That's a shot of the fountain in the interior. Even though the museum was free, the lady that ran the place was very happy to give us a full tour of the place, in Spanish. I amazed myself at how much of what she said I understood. She'd ask questions periodically to check if I was following what she was saying, and I was able to answer her questions properly. Dude. My Spanish is getting so much better after being forced to speak it all the time. Watching Nickolodeon shows in Spanish when we get back to the hotel doesn't hurt, either. Anyway, there were some cool exhibits there. I really liked this map of Mesoamerican civilizations:
Also the display of all the crazy currencies from the time of the Revolution:
Wait, no, that picture didn't come out... too bad, because all that money was colorful and loaded with historical implications. I learned quite a lot at the museum, particularly how the cultural divisions developed in Mexico, the full impact of the Porfiriato, and how the US and European powers tended to sort of pop up unannounced at Veracruz harbor to start shelling it for no immediately obvious reason. Sure, the US or European powers knew what they wanted, but they tended to let the Mexicans know about the imminent violence rather late in the game... Still, the Mexicans would resist, even though they knew they had little chance of success. They fought for what they knew to be right, and let that be their victory.
I can see where the traffic cops get their bravery.
After the Museo de la Ciudad, we struck out to the Mercado for to find us some nice things to eat. I'm happy to say that we did.
We got some tomatoes and some fruit cups: pineapple and mango. Man, those fruit cups hit the spot on a hot and humid Veracruz afternoon. On the way back, we picked up a bag of fresh bread - and Calvin had to get a donut - and we noticed an impromptu video dealer...
... which, again, reminded me of how much Mexico is like China. But there's a key difference. China has its colossal walls, and Mexico has its colossal heads.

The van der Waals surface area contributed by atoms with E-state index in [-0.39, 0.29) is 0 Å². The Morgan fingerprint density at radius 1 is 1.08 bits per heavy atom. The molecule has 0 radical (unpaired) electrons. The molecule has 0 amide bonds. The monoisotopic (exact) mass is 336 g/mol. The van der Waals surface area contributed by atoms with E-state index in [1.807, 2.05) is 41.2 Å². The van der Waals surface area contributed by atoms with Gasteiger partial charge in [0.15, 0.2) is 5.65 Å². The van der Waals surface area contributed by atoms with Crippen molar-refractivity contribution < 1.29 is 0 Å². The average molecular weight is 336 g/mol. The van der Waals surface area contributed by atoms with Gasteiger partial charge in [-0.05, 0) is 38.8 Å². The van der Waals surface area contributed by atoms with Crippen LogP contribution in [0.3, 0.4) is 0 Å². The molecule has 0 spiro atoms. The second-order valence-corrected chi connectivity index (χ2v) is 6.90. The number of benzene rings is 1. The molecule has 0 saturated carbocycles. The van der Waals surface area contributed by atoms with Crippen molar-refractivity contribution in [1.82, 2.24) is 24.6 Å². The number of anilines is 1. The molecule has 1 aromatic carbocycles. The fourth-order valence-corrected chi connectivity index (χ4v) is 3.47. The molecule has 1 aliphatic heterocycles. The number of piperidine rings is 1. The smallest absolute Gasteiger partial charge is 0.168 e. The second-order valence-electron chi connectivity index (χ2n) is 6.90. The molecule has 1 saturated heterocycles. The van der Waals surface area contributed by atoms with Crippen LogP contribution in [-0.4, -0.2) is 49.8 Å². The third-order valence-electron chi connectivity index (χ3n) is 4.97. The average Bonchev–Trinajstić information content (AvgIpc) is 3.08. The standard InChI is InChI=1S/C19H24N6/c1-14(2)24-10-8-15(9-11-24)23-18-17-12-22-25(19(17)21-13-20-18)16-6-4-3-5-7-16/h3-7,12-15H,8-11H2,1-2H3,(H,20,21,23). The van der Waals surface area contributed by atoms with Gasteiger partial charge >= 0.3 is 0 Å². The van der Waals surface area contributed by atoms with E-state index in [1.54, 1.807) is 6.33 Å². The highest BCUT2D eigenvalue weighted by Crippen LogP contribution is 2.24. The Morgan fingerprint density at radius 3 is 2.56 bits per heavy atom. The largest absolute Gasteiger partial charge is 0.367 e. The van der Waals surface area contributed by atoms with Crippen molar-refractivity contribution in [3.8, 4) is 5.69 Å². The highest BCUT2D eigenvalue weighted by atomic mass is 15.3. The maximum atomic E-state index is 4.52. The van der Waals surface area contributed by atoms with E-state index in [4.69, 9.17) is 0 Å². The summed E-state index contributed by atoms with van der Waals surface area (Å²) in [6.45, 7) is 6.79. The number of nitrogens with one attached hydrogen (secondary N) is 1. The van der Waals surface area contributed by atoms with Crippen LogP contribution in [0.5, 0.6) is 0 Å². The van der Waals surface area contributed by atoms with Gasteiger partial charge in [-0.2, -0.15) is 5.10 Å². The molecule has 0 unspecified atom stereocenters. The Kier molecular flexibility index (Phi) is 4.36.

Even a replica of a colossal head is still colossal.
Tomorrow, we will leave the land of colossal heads and drive up into Mexico City. If you're the praying type, pray that we don't get lost in the big city.
Olmec Colossal Head
The House of Cortes
Cempoala 2: The Thrilling Conclusion
And then, the bloopers...
Why not to Climb
Enjoy. I'll upload more to my profile on YouTube, "Zzzptm". Subscribe to get more updates as they fly in.
Before heading out, we had to fix an issue with my credit card. In the future, I simply MUST remember to contact my credit card company to let them know that the hotel and flight reservations to an exotic destination that I book about a month before arriving there will imply that I shall use my credit card at said exotic destination... anyway, problem solved once I found out how to make an international call from my hotel phone.
The bravest men in Mexico are not the toreadors, but the traffic cops.
These guys have to stand in front of not three bulls, but thousands of raging cars. They do it all day long. They amaze me. We say fervent prayers when confronted with such traffic, and these men face it without pause or hesitation.
Also amazing was the massive traffic jam that affected my progress this morning. I had the route all figured out, but the main road I wanted to use was shut down due to both a wreck and construction. That's the full house of traffic problems, and all I had was an ace-high straight.